In my analysis of vitamin D, I have also found that as it gets closer to the expiration date, most vitamin D supplements have next to nothing left inside. That’s why I’m so picky with what I recommend, and why Nature’s Remedies carries one of the most effective forms of vitamin D3, called “High D.” 
When sun and sun exposure is plentiful, like in the summer, back off on vitamin D3 supplementation, and aim for at least 30 minutes of sun with your legs, arms, and head exposed.  You may need to work up to this amount of time if you have fair skin – try 10 minutes at a time to avoid burning.
Most cancers are due to either burning or too little of sun exposure, and I feel that  a misunderstanding (or oversimplification) of the sun’s involvement in skin cancer is responsible for thousands of deaths each year due to breast cancer that could have been prevented with sufficient vitamin D due to its critical role in immune function.

2) Proper sunscreen use.
After you’ve gotten your 30 minutes of sun exposure for the day, it’s best to stay in the shade or cover up with clothing and a hat.
If you are unable to stay in the shade or cover up with clothing, it is best to use a natural sunscreen of SPF 15 or 30, which provide 93.3% and 96.7% protection, respectively. Beware that most sunscreens contain harmful ingredients like parabens and artificial scents and oils. Either zinc oxide or titanium dioxide is necessary for actual sun (UV) protection, though research is limited as to whether or not we are actually absorbing these large molecules.
Also, anything greater than SPF 30 is a marketing gimmick that greatly increases toxin exposure for only a 2 – 3% increase in protection.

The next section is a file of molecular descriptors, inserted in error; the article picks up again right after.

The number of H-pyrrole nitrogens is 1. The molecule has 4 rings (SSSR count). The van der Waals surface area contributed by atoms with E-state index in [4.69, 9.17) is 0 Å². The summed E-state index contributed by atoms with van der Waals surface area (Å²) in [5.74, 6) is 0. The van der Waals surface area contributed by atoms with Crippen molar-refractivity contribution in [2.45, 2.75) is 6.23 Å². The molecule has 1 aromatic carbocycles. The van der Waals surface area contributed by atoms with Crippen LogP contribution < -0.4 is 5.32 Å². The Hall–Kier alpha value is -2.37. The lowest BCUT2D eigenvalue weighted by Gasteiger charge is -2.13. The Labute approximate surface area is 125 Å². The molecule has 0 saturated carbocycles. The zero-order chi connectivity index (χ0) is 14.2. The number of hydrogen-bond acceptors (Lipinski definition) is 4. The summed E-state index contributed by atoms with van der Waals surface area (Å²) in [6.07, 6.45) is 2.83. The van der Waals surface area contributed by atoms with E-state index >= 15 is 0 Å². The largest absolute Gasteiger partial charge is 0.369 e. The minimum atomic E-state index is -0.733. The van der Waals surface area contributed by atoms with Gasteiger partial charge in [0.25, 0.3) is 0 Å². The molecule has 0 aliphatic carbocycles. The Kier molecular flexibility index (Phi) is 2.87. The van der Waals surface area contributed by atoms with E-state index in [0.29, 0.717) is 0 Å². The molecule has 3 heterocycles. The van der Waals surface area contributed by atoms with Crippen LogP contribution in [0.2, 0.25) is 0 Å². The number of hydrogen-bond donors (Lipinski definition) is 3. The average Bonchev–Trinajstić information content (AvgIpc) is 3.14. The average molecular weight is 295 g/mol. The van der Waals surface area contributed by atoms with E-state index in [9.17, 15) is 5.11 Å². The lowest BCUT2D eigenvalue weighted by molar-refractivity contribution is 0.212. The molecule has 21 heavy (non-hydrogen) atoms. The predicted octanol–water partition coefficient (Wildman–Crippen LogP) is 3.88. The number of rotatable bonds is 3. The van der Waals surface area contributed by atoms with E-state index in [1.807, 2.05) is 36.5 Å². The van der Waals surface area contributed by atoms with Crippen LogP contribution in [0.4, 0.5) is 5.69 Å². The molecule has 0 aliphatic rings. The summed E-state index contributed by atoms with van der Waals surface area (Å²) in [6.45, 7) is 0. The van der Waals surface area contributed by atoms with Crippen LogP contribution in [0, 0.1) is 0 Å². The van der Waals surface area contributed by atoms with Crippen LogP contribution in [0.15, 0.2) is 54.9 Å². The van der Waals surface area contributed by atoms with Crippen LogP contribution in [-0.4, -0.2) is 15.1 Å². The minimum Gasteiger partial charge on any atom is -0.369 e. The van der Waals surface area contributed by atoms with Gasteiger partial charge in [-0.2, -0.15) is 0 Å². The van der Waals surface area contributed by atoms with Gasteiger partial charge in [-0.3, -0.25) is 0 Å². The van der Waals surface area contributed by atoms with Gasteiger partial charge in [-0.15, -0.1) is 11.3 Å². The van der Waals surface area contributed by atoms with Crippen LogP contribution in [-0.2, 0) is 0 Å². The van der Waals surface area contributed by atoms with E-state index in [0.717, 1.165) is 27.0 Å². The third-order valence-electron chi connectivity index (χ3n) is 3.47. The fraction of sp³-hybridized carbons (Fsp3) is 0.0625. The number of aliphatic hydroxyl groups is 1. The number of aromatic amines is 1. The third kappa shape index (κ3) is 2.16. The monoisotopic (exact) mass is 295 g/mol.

3) Consume foods with vitamin D.
Very few foods naturally have vitamin D. Although fortified foods provide most of the vitamin D in American diets of today, we at DBC don’t encourage eating these processed foods because they are usually more harm than good.
Foods that do contain some vitamin D naturally include fatty fish like salmon and tuna, beef liver, cheese, and egg yolks.
Enjoy the sun this summer, folks, and embrace all of its wonderful benefits!
Kent, Shia, McClure, Leslie, Crosson, William, Arnett, Donna, Wadley, Virginia, Sathiajumar, Nalini. Effect of sunlight exposure on cognitive function among depressed and non-depressed participants: a REGARDS cross-sectional study. Environmental Health, January 2009: 8:34.
Lipman, Frank. Vitamin D Health: Why You Shouldn’t Shun the Sun. Huffpost Healthy Living. 22 June 2010.
Mead, Nathaniel. Benefits of Sunlight: A Bright Spot for Human Health. Environmental Health Perspectives. 2008 April; 116(4): A160–A167.
Spiegler, Eileen. Vitamin D: The Sunshine Viatmin. A Q&A with Dr. Silvina Levis. Seniority Matters. 21 November 2010.
Sunscreens exposed: Nine surprising truths. Environmental Working Group. 2013.